Introduction to Bhutan

Hidden for centuries, Bhutan or “Druk Yul” in the Bhutanese language is located in the great Himalayas sandwiched between its two giant neighbors, India to the South and China to the North. It is also known as the “Switzerland of Asia” since its shape, area and mountains are roughly comparable to that of Switzerland or around half the size of Indiana or roughly the size of West Virginia, USA.

In its 2017 Population and Housing Census of Bhutan (PHCB), the Government estimated that around 727,145 people made up the Bhutanese population. Bhutan is principally a devout Buddhist nation and is the only country in the world to have adopted Mahayana Buddhism in its Tantric form as its official religion. The Buddhist faith has played and continues to play a fundamental role in the cultural, ethical and sociological development of the country and its people. The interesting fact about Bhutan is that it has remained independent throughout its history: it has never been governed or colonised by outsiders.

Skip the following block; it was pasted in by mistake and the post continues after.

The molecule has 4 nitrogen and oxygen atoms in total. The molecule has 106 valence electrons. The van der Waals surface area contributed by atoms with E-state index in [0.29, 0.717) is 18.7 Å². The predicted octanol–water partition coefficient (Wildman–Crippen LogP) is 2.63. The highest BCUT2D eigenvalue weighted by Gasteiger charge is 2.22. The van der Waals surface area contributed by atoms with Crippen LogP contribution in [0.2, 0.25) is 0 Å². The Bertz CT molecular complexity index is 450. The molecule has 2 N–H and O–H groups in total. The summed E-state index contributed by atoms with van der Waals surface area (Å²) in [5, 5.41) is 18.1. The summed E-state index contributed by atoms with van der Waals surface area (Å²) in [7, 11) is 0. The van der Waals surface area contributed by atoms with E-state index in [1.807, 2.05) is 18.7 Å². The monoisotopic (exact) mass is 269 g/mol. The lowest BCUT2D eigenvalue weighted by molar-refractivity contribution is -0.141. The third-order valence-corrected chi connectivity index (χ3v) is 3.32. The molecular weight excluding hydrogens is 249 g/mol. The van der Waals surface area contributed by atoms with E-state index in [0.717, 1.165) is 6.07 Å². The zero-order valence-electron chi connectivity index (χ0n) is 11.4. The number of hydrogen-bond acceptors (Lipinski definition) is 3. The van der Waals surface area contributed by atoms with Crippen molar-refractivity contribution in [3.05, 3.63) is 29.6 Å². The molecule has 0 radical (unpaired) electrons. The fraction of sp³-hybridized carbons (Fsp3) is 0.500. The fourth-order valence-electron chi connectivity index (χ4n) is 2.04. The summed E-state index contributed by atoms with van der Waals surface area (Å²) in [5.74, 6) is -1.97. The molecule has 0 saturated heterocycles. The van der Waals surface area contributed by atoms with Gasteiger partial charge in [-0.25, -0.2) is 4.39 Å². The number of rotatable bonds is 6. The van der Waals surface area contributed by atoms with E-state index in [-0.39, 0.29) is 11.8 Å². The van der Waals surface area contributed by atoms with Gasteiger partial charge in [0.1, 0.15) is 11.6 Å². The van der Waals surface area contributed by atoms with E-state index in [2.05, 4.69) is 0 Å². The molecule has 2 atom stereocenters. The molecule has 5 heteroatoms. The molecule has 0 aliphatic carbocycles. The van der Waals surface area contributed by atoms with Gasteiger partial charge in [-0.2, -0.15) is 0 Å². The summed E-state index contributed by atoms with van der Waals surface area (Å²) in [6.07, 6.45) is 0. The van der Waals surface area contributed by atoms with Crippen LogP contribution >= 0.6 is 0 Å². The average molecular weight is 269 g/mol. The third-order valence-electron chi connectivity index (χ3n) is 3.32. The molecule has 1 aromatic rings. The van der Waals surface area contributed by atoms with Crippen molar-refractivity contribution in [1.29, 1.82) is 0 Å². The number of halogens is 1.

The people of Bhutan are composed of many ethnic groups: the Ngalops in the west are the descendents of Tibetan origin, the Sharchops in the east are believed to be the original inhabitants of the country and the Lhotshampa in the south, who settled in the country towards the end of the nineteenth century, are of Nepalese origin.

The official language of Bhutan is Dzongkha, closely related to Tibetan. However, English, which is the medium of instruction in schools throughout Bhutan, is also widely spoken in Bhutan. The three most common languages of Bhutan are Dzongkha in western Bhutan, Tshangla or Sharchopkha in eastern Bhutan and Nepali in southern Bhutan. In total, about 24 languages and/or dialects are spoken in Bhutan.